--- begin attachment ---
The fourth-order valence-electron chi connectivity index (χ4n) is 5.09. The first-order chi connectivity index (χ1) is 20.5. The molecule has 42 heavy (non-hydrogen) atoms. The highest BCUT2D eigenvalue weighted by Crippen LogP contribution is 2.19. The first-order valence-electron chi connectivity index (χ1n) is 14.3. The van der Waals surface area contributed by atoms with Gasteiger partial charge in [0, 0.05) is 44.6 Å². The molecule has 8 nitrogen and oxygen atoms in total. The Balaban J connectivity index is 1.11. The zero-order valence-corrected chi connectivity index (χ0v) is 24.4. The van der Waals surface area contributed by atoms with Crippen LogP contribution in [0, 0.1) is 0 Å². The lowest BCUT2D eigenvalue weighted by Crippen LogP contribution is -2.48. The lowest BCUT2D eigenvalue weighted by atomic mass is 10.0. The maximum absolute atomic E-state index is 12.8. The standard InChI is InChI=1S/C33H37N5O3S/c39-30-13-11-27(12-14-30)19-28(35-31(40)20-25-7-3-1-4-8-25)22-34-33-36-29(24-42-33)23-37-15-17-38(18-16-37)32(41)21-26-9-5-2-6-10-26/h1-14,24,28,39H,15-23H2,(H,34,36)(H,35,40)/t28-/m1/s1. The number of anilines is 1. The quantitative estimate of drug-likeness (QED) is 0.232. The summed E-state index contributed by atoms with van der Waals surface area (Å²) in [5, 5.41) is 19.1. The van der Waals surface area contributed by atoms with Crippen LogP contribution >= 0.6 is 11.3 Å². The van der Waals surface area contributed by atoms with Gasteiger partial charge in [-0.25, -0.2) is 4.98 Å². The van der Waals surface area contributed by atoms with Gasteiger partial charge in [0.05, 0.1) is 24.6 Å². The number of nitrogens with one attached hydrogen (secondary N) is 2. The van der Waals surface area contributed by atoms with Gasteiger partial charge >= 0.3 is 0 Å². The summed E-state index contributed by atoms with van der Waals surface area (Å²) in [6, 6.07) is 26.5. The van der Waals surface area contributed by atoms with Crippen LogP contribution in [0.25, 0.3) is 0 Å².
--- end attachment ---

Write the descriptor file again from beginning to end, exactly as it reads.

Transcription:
The fourth-order valence-electron chi connectivity index (χ4n) is 5.09. The first-order chi connectivity index (χ1) is 20.5. The molecule has 42 heavy (non-hydrogen) atoms. The highest BCUT2D eigenvalue weighted by Crippen LogP contribution is 2.19. The first-order valence-electron chi connectivity index (χ1n) is 14.3. The van der Waals surface area contributed by atoms with Gasteiger partial charge in [0, 0.05) is 44.6 Å². The molecule has 8 nitrogen and oxygen atoms in total. The Balaban J connectivity index is 1.11. The zero-order valence-corrected chi connectivity index (χ0v) is 24.4. The van der Waals surface area contributed by atoms with Crippen LogP contribution in [0, 0.1) is 0 Å². The lowest BCUT2D eigenvalue weighted by Crippen LogP contribution is -2.48. The lowest BCUT2D eigenvalue weighted by atomic mass is 10.0. The maximum absolute atomic E-state index is 12.8. The standard InChI is InChI=1S/C33H37N5O3S/c39-30-13-11-27(12-14-30)19-28(35-31(40)20-25-7-3-1-4-8-25)22-34-33-36-29(24-42-33)23-37-15-17-38(18-16-37)32(41)21-26-9-5-2-6-10-26/h1-14,24,28,39H,15-23H2,(H,34,36)(H,35,40)/t28-/m1/s1. The number of anilines is 1. The quantitative estimate of drug-likeness (QED) is 0.232. The summed E-state index contributed by atoms with van der Waals surface area (Å²) in [5, 5.41) is 19.1. The van der Waals surface area contributed by atoms with Crippen LogP contribution >= 0.6 is 11.3 Å². The van der Waals surface area contributed by atoms with Gasteiger partial charge in [-0.25, -0.2) is 4.98 Å². The van der Waals surface area contributed by atoms with Gasteiger partial charge in [0.05, 0.1) is 24.6 Å². The number of nitrogens with one attached hydrogen (secondary N) is 2. The van der Waals surface area contributed by atoms with Gasteiger partial charge >= 0.3 is 0 Å². The summed E-state index contributed by atoms with van der Waals surface area (Å²) in [6, 6.07) is 26.5. The van der Waals surface area contributed by atoms with Crippen LogP contribution in [0.25, 0.3) is 0 Å².